Is Hickory Good Firewood
Whether you are a professional axe man or you just have a fireplace in your home, you have probably run into hickory wood before. It is hard to deny that hickory is an extremely popular choice for firewood. In fact, many consider it one of the top choices amongst the competition. When you look at everything that hickory has to offer, it really is easy to understand why. Not only does hickory burn hotter than most other hardwood, but also it is extremely durable and tough. A single hickory tree can live up to 300 years and grow to be as large a 100 feet tall, which is pretty impressive.
As you just learned hickory is classified as a hardwood, which means it is extremely durable. This in combination with strong fibers without a doubt makes the splitting process more tedious and tougher, but it is worth it. Sure, you can run out and invest in a hydraulic log splitter, but these machines are expensive, heavy, and loud. While it is tougher to split hickory with a maul, it is completely possible. Remember, when striking the piece, always aim for the outside, instead of the middle. Also, splitting the wood while it is still green is best, because it is much harder when the wood is dried. A wedge will also come in extremely hand in the endeavor.
Hickory Firewood Drying Time
While hickory might be easier to split when it is green, it can be extremely hard to start a fire with green hickory. Green hickory might even have a hard time burning if you throw it on an already burning fire. This is why it is best to burn hickory when it is completely dried out or seasoned. Unfortunately, hickory can take quite a while to dry. In fact, it might take some species of hickory two years before it becomes completely dry. And, the humidity can play a major factor as well, so your location can make a major difference. More humidity means a longer drying time. Be sure to store the wood off the ground and under a roof when you are letting it cure, just to keep it dry and in the shade.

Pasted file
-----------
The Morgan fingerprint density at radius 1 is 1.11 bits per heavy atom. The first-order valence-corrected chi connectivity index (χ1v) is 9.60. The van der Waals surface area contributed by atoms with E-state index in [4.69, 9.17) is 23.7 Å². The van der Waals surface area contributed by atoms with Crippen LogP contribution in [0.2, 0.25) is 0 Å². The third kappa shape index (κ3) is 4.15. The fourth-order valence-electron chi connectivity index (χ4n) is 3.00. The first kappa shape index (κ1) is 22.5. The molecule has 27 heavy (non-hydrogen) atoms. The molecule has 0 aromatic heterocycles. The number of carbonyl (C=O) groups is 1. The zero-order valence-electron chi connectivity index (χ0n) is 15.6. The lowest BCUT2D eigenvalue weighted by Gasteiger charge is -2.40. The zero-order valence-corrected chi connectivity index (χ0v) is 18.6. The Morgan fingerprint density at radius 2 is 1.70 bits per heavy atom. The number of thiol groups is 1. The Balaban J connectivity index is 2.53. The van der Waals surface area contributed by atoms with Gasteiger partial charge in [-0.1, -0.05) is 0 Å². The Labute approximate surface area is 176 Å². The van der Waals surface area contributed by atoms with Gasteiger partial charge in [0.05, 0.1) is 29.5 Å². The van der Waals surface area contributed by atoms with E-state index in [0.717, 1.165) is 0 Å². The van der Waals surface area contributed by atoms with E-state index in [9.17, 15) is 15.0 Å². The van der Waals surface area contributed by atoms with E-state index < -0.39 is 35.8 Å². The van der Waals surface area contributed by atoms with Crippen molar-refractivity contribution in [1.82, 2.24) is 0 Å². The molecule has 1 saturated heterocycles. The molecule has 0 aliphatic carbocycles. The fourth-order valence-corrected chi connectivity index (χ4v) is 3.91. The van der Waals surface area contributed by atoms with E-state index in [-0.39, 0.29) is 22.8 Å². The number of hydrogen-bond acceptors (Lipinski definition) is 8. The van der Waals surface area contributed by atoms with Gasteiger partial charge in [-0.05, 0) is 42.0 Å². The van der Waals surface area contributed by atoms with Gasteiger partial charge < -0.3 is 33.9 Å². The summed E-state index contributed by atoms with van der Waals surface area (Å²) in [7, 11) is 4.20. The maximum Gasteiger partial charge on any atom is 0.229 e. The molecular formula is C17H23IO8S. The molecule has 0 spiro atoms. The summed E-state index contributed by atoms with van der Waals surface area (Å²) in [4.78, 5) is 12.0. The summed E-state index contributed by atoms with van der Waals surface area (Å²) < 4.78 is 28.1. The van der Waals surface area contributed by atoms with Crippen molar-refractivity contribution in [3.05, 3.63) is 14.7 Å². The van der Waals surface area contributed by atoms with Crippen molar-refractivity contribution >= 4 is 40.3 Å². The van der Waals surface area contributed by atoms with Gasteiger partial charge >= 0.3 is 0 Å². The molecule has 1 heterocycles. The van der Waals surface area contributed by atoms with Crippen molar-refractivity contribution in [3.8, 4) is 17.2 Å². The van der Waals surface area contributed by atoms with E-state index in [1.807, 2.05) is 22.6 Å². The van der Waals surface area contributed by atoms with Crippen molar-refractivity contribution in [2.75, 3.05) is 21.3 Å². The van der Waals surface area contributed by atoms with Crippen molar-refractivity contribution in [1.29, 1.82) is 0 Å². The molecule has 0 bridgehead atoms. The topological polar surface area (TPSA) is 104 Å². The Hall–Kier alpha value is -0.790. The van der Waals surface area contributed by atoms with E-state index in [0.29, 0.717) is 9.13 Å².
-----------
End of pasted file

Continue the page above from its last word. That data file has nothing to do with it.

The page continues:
If you would like to test your firewood’s moisture content, you can buy a meter to check it, you can find it on Amazon, by clicking this link, Wood Moisture Meter.
Hickory VS Oak Firewood
Oak is another extremely popular type of firewood for many campers or homeowners with a fireplace, but how does it stand up against hickory? Hickory without a doubt burns much hotter and longer than oak, but hickory is a lot more work. Oak will dry out faster and it will be much easier to split. Most individuals that cut their own wood for a fireplace prefer oak because it is much less work, but it certainly doesn’t perform like hickory.
If you are going to smoke some barbecue or want that smoke flavor in your food, then hickory is your only option, as it is extremely flavorful and fragrant.
Whether you are the proud owner of a new fireplace or you are just looking to grill up some flavorful barbecue, it is hard to argue against the amazing properties of hickory. Due to its properties if you have the time hickory can produce very hot and rewarding results.